Mexico City's authorities have started handing out 15,000 plastic whistles in the name of combatting sexual harassment, despite widespread ridicule of the idea.
The whistles are supposed to give women in the Mexican capital an option for drawing rapid attention to any harassment they suffer in public places, scare their attackers away, and warn others in the vicinity.
Mayor Miguel Ángel Mancera's announcement of the plan in late May triggered a wave of jibes on social media.
"What will be next, rattles to battle kidnappings and party blowers against corruption?" one Twitter user wrote.
Others joked about the way the whistles' brand name, ACME, evoked the name on the disastrous inventions used by Looney Tunes character Wile E. Coyote.
Women's rights advocates, meanwhile, condemned the plan for putting the burden of protection from harassment on its victims, rather than dealing with institutional weaknesses that mean few report the crime.
The National Institute for Women reported earlier this year that more than 126,000 women suffered some type of harassment in the capital's subway in 2015, but less than half a percent went to the authorities.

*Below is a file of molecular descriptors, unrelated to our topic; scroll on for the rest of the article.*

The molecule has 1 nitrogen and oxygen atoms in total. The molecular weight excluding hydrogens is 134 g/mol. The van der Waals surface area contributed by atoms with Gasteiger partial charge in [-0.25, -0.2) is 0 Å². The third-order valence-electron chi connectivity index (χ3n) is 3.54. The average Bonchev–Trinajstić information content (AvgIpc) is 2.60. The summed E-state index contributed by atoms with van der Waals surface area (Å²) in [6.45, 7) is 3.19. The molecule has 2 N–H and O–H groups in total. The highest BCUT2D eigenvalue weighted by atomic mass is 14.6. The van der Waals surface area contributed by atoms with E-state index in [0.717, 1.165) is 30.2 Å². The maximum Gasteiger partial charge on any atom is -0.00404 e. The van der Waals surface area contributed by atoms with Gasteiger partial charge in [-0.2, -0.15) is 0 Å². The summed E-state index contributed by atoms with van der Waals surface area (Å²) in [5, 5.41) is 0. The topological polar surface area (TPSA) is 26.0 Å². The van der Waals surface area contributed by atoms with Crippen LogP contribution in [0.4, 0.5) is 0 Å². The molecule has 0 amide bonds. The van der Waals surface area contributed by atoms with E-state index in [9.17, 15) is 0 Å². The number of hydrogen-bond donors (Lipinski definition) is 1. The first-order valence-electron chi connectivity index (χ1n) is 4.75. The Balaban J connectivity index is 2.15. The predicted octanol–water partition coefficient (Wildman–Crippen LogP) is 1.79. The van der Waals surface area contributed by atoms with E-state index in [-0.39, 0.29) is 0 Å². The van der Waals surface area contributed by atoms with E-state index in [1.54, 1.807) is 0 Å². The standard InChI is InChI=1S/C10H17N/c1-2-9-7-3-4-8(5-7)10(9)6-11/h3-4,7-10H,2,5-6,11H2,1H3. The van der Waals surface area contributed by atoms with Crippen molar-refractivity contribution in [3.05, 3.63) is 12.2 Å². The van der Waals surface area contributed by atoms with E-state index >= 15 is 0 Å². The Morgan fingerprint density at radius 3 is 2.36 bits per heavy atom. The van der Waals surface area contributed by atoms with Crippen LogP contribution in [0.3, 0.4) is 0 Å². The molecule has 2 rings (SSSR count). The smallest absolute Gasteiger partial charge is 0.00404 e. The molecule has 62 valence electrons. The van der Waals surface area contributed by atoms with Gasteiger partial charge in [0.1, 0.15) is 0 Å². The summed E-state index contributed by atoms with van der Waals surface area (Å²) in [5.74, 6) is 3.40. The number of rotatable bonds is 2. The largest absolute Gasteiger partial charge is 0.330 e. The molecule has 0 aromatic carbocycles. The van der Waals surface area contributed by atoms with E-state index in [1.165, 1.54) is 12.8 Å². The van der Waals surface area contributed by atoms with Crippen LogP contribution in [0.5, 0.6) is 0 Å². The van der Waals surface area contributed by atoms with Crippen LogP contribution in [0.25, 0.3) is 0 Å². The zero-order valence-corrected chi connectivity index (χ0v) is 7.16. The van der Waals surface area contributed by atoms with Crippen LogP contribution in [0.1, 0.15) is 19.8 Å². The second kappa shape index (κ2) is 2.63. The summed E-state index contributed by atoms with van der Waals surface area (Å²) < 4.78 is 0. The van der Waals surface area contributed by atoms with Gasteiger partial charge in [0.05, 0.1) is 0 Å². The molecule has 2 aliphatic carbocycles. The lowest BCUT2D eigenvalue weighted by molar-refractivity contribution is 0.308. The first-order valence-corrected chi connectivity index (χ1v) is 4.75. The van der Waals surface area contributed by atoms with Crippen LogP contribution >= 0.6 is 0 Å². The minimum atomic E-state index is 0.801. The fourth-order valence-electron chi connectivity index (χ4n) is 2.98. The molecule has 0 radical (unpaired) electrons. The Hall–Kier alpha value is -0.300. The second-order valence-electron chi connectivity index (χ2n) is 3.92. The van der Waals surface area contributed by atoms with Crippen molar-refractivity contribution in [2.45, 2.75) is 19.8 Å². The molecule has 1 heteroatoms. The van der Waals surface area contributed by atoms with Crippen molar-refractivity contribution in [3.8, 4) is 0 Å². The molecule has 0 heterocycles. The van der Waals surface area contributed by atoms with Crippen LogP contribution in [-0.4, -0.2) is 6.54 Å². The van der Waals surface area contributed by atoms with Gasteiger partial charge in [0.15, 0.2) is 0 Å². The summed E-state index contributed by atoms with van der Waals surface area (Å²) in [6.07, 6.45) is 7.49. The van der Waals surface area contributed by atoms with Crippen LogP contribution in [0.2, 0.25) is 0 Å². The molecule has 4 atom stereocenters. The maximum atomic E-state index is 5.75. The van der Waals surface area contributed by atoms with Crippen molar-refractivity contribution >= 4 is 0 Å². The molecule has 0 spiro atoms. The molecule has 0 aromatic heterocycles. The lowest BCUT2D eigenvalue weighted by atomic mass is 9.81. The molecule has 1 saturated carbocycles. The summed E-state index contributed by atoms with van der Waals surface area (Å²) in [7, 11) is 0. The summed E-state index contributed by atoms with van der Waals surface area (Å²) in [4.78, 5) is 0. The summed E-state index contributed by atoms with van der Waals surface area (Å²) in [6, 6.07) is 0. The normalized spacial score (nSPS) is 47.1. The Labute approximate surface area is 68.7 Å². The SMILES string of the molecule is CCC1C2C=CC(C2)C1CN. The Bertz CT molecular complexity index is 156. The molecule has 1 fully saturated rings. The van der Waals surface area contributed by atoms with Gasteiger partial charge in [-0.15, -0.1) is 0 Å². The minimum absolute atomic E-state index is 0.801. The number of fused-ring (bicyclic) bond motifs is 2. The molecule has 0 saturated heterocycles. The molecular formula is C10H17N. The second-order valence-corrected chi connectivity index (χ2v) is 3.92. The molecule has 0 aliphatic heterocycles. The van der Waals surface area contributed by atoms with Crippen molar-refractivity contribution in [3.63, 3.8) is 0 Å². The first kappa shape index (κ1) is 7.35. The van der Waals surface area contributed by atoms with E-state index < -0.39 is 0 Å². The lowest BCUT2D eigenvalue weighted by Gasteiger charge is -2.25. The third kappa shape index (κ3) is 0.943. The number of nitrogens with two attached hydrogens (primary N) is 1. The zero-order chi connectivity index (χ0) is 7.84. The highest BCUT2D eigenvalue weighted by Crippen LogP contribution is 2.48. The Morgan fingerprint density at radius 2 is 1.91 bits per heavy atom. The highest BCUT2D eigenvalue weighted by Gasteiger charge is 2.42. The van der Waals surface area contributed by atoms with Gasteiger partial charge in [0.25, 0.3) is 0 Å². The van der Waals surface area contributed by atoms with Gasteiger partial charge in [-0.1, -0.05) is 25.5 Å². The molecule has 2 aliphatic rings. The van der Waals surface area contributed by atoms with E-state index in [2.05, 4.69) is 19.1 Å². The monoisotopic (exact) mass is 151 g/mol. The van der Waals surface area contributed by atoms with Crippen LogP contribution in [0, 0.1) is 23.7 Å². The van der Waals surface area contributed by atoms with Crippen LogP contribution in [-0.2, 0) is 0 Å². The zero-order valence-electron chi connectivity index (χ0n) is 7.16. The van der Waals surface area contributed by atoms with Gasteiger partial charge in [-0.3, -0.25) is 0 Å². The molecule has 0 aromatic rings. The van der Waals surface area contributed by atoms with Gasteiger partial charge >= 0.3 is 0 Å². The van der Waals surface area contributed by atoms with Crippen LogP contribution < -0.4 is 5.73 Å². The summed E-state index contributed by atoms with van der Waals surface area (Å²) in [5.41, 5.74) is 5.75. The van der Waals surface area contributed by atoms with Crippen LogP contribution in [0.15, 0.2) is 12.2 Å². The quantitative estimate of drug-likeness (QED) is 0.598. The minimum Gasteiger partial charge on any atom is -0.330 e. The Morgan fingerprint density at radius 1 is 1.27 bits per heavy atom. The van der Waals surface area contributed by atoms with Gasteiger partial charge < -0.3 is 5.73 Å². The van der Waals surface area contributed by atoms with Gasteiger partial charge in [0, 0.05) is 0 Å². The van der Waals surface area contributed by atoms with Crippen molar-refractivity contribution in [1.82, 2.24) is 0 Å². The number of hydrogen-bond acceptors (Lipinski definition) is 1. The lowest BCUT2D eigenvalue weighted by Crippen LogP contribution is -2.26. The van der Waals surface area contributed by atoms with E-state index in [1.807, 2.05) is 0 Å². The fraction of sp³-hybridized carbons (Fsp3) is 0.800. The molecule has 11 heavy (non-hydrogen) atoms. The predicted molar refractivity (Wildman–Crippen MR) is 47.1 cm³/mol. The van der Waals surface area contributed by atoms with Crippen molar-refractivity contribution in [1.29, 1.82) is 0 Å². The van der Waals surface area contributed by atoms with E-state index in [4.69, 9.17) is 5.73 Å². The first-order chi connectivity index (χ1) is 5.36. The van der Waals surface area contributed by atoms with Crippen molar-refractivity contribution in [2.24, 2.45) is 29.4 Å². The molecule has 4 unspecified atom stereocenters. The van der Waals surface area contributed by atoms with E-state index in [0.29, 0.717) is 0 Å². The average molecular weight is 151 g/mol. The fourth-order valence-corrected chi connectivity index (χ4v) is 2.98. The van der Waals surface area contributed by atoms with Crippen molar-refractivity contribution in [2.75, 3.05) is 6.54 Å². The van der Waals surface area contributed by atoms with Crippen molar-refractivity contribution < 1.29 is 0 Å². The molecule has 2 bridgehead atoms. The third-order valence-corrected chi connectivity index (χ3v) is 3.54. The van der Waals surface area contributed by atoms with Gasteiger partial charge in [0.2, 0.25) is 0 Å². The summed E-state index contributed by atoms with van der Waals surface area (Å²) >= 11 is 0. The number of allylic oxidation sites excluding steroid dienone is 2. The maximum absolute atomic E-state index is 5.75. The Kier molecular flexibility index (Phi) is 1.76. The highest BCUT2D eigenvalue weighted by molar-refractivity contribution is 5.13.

Almost 94 percent of sexual crimes go unreported in the country as a whole, according to figures from the CEAV, the government commission responsible for providing attention to victims of all kinds of violence.
Activists have long highlighted the way victims are put off going to the police because they know they risk being criminalized themselves. Many also dread getting sucked into a time consuming judicial process full of endless paperwork that is unlikely to lead to a prosecution, let alone a sentence.
Mayor Mancera, however, was defiant in the face of the scorn prompted by his whistle plan that he insisted was just part of a wider campaign to combat harassment in public places. He stressed it also included reinforcing surveillance on the public transit, designating more women-only wagons and speeding up the process to file a report.
"As with every new project, people will have to become used to the whistle," he said at the time.
Even so, the criticism has appeared to have had an impact. The whistles distributed at subways stations this week are black. The original prototype displayed in May was white and pink.
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